The Three Most Important Words in Prayer

As a child, I had an unhealthy fear of voicemails.

Since voicemails now are something of an endangered species, this may require some explanation. When I was in school, most phones were still attached to walls and didn’t have caller ID. So, if you called and no one picked up, no one would know that it was you who called — unless you left a voicemail. Seems easy (and safe) enough, right?

One day (I was probably ten), I called to see if a friend across the street wanted to play, but no one picked up. I hung up. A few minutes later, I called again. No answer, I hung up. I did this a few more times over the next hour. My mom noticed my strange behavior and asked what I was doing.

“I was just calling to see if my friend wanted to play, but no one’s home.”

“Well, why don’t you just leave a message?”

I tensed up. “Oh no, no. . . . I’ll just try again in a few minutes.”

“No, Marshall, that’s rude to keep calling like that. You really should leave a voicemail.”

“No, really, Mom, it’s not a big deal. They don’t mind.”

“No,” she said firmly, “you’re going to pick up that phone right now and leave a voicemail.”

I waited to see if she was serious, then slowly lifted the instrument of terror from the wall. There was something about being recorded — with no opportunity to delete, or try again, or call timeout — that made me feel exposed. It certainly didn’t help that my (female) friend could be a bit of a bully and relished just about any opportunity to laugh at my expense.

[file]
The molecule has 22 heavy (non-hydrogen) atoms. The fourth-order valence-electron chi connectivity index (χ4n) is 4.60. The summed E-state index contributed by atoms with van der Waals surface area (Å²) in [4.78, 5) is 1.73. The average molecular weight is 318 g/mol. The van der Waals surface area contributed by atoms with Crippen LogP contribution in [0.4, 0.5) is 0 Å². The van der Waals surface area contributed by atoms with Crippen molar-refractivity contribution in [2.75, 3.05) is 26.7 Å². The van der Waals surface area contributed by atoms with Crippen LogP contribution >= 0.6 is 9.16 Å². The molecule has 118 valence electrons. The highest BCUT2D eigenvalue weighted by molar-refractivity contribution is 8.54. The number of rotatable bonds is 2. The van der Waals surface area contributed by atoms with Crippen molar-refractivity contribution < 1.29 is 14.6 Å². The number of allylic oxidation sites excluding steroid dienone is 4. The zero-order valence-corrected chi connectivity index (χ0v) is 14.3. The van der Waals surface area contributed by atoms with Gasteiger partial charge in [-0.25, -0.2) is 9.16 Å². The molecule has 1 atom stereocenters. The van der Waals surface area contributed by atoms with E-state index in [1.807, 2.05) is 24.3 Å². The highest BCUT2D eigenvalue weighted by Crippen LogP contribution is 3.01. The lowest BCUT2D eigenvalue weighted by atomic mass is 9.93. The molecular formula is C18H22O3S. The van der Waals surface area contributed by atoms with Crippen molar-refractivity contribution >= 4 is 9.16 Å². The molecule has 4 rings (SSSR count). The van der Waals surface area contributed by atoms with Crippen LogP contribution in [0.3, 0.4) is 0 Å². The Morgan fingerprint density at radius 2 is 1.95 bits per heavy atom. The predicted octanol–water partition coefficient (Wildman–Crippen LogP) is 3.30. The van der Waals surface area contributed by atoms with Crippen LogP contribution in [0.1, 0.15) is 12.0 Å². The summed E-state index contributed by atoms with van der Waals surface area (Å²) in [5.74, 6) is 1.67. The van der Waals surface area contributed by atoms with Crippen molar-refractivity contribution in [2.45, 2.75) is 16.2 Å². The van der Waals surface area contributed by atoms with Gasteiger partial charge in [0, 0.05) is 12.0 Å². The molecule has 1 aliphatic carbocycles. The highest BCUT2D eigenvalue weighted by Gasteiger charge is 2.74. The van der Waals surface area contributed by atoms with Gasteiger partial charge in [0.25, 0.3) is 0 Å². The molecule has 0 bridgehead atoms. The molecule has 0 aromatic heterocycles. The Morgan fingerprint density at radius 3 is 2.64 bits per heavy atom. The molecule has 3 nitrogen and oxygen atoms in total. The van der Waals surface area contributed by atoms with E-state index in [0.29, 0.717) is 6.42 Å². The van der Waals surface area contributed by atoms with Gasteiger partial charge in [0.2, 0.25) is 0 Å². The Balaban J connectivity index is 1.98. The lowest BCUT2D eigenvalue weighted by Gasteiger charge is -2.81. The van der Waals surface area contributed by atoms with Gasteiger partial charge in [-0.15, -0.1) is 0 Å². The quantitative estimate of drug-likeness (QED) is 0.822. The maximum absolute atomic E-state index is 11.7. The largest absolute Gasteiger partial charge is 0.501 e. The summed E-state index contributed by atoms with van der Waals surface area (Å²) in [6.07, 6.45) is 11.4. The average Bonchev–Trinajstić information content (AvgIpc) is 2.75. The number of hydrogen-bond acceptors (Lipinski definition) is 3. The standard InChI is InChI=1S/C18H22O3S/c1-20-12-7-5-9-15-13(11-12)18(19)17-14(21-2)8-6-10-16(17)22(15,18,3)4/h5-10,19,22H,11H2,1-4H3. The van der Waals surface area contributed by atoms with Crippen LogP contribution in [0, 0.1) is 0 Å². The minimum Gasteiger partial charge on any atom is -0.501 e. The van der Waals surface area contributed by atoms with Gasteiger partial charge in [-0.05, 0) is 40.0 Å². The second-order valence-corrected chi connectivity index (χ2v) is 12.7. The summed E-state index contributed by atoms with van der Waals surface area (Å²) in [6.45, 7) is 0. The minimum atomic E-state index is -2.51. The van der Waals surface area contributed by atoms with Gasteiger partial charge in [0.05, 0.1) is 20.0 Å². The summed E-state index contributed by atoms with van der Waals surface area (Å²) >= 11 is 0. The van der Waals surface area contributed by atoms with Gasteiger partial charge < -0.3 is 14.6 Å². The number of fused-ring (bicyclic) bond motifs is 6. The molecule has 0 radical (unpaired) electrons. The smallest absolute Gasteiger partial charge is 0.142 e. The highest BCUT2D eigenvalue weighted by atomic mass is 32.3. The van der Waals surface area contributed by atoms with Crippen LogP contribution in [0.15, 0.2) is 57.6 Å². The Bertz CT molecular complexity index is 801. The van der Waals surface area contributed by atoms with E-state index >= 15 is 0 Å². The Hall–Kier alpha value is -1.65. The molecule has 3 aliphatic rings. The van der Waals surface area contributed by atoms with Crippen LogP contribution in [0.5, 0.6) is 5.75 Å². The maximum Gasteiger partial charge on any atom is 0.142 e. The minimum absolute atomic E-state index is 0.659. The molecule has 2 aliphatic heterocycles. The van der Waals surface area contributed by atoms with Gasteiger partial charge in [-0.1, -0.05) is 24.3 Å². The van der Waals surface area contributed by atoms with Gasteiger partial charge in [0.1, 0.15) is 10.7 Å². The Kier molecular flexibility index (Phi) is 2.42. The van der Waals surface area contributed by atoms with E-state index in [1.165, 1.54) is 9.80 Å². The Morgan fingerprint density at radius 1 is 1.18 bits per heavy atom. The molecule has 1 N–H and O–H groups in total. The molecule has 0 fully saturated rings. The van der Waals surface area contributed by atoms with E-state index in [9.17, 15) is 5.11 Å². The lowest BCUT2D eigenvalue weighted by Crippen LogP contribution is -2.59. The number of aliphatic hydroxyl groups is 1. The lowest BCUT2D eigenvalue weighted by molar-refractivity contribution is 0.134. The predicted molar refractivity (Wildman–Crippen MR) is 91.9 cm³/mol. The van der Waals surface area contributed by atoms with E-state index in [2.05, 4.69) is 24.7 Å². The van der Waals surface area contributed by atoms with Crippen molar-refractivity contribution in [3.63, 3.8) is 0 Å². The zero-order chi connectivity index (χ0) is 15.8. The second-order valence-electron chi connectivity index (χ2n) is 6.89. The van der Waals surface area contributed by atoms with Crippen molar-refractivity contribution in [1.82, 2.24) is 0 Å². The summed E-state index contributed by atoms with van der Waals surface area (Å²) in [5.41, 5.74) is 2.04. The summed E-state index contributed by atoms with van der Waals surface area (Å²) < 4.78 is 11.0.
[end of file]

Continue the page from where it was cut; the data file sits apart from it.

Again, no one answered. The dreaded beep came. My mom stared at me intently. “Hi, uhhh, Jenna. . . . This is Marshall. Umm . . . just wanted to see if you were home and wanted to play. So . . . give me a call when you get back. . . . Umm . . . in Jesus’s name, Amen.”

My mom’s eyes widened, and she covered her mouth. Her cheeks strained to fight back laughter. My young, insecure blood boiled. She made me do that. How could she!

It’s funny, but my (tiny) humiliation plays out a common paradox in prayer: Those three words — in Jesus’s name — were already so deeply ingrained in my mind through countless prayers in our home that they instinctively poured out. At the same time, they had become so familiar that they had begun to lose their weight and meaning (so that I blurted them to the 10-year-old girl across the street). Many of us have forgotten, through lots of meals and bedtimes, services and Bible studies, what we hold in these three staggering words: in Jesus’s name.

Six Facets in the Name

Where do we learn to pray in Jesus’s name, anyway? The Lord’s Prayer doesn’t end that way. In fact, when you go looking, you realize that we don’t have any actual prayers in Scripture that end with those words.